The film Yamaikaleter by Alexander Apóstol (in the vault) can be seen as a demonstration of how politicians use artefacts to mobilize their community of followers. We see political leaders in Venezuela reading the letter by Simon Bolivar, that was central to the struggle for independence from colonial rule by Spain 200 years ago. The Venezuelan politicians in the video read it in English, but do not know English, and we can observe their attempt to keep going while they hang on to this treasured artefact that has mobilized people many times before. It becomes hollow, and maybe we can read it as an enactment of a mystical ritual where the text adds to their power as leaders - and sets them apart from common people.
It adds to the complexity that the text by Bolivar avoids “controversial” topics like slavery and has been seen to ensure the British that their interests were safe. This is a work with many layers to reflect on.
The third work – that you heard on your way in – by the Palestinian artist Dirar Kalash – was finalized today. This sound installation is based on recordings from the current attacks on Gaza. We have all seen some of the destruction. Such an attack, where there will be investigations of war crimes, can also be regarded as an example of both the dark side of community mobilisation where soldiers seem to know no limits, and on the other side, we see people who gather across the polarisation and boundaries of communities, like in the singing of 3000 people with different backgrounds in Haifa. Please lend your senses to this work. Don’t rush past it.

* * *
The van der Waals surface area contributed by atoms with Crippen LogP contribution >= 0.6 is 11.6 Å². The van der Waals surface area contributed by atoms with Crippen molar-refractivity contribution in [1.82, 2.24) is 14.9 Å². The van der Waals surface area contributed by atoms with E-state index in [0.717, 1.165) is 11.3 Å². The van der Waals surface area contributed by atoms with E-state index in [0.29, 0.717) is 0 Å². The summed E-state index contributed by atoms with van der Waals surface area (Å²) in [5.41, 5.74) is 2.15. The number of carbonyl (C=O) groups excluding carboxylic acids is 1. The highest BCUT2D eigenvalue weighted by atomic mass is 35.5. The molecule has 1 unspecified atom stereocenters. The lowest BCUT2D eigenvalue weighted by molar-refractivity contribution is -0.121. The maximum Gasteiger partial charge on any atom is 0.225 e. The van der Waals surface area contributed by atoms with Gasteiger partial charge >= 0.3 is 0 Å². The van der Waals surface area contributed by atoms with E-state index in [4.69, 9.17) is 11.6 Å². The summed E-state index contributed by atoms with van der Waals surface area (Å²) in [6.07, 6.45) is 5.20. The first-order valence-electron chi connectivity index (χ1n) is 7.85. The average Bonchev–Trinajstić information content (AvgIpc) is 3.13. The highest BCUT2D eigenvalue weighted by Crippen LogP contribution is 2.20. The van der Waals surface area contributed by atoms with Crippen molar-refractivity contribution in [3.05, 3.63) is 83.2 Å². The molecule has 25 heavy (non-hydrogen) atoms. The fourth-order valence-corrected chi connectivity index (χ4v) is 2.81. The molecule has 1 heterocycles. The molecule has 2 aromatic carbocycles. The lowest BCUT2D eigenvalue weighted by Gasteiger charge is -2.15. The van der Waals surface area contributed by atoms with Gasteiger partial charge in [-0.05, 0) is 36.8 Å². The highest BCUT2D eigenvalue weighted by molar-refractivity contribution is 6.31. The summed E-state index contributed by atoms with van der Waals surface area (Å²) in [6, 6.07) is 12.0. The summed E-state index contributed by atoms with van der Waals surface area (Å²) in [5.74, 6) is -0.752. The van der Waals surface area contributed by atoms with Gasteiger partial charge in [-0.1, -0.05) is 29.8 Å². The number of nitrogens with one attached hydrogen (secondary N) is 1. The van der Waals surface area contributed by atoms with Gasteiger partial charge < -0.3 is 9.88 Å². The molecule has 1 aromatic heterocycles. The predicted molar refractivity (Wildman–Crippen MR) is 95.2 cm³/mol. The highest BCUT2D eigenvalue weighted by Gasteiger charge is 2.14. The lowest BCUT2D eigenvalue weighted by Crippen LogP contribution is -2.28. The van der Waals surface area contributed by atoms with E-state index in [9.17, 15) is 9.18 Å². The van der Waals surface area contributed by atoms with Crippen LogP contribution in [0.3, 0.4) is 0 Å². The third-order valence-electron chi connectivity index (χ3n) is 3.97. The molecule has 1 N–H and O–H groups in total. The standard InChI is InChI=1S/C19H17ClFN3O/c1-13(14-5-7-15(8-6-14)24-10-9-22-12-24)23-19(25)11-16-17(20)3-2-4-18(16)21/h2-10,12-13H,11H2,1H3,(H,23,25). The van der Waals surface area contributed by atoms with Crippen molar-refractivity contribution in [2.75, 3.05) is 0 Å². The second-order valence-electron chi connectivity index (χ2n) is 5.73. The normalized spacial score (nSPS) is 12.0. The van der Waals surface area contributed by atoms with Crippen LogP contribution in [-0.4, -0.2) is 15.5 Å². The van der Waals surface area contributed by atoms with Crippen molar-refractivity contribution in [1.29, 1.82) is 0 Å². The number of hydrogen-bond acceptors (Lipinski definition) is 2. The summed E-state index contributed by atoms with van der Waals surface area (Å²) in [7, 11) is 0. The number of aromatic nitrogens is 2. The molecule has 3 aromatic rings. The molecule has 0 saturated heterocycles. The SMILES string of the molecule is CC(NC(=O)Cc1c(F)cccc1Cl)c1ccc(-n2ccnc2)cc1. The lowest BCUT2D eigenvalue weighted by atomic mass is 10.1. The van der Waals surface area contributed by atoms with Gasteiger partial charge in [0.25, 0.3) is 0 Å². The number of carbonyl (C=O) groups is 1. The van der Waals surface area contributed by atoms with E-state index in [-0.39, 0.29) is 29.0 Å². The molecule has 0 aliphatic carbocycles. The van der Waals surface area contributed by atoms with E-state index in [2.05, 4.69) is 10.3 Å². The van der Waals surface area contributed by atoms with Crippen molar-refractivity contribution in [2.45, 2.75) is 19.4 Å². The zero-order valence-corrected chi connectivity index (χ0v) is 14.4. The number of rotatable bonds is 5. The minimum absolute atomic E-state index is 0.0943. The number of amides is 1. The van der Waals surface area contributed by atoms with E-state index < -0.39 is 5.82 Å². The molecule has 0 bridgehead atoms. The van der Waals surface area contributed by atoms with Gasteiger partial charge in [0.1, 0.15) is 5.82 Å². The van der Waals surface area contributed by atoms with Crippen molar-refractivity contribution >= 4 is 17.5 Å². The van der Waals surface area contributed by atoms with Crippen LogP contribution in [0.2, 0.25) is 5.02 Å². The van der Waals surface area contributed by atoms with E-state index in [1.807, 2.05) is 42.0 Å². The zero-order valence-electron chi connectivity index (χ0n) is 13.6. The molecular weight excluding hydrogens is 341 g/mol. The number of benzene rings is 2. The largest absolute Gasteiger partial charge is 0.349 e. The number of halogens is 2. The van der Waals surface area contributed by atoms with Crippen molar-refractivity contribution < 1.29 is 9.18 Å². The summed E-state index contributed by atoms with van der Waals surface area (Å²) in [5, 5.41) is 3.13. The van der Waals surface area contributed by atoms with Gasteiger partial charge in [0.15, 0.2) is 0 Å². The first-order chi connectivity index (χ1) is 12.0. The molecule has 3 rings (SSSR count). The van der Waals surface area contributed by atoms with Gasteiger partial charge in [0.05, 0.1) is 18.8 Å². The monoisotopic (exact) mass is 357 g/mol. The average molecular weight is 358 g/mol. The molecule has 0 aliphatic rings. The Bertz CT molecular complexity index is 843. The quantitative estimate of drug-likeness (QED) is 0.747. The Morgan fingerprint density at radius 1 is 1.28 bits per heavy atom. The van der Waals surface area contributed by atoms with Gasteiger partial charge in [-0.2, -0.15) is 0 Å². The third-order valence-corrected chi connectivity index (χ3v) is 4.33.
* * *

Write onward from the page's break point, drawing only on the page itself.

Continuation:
In this exhibition, I find an invitation to explore or observe embodied manifestations of community. Experiences of community are often beyond language but embedded in culture inscribed in our bodies. The sounds of the last work will be experienced in different ways, depending on our background. An example that I observed, was when two teenagers who had experienced war came to our New Year party. The moment the fireworks started, they threw themselves to the ground and crawled towards shelter. This is an extreme example of embodiment, but exploration of community, and how we embody culture and experiences is an important field of exploration, also in artistic research.
Brandon Labelle has previously theorized about sound and embodiment, and I look forward to the continuation. With this introduction I encourage you to explore the exhibition, including the activities of the pirate academy, starting at seven today and continuing other days.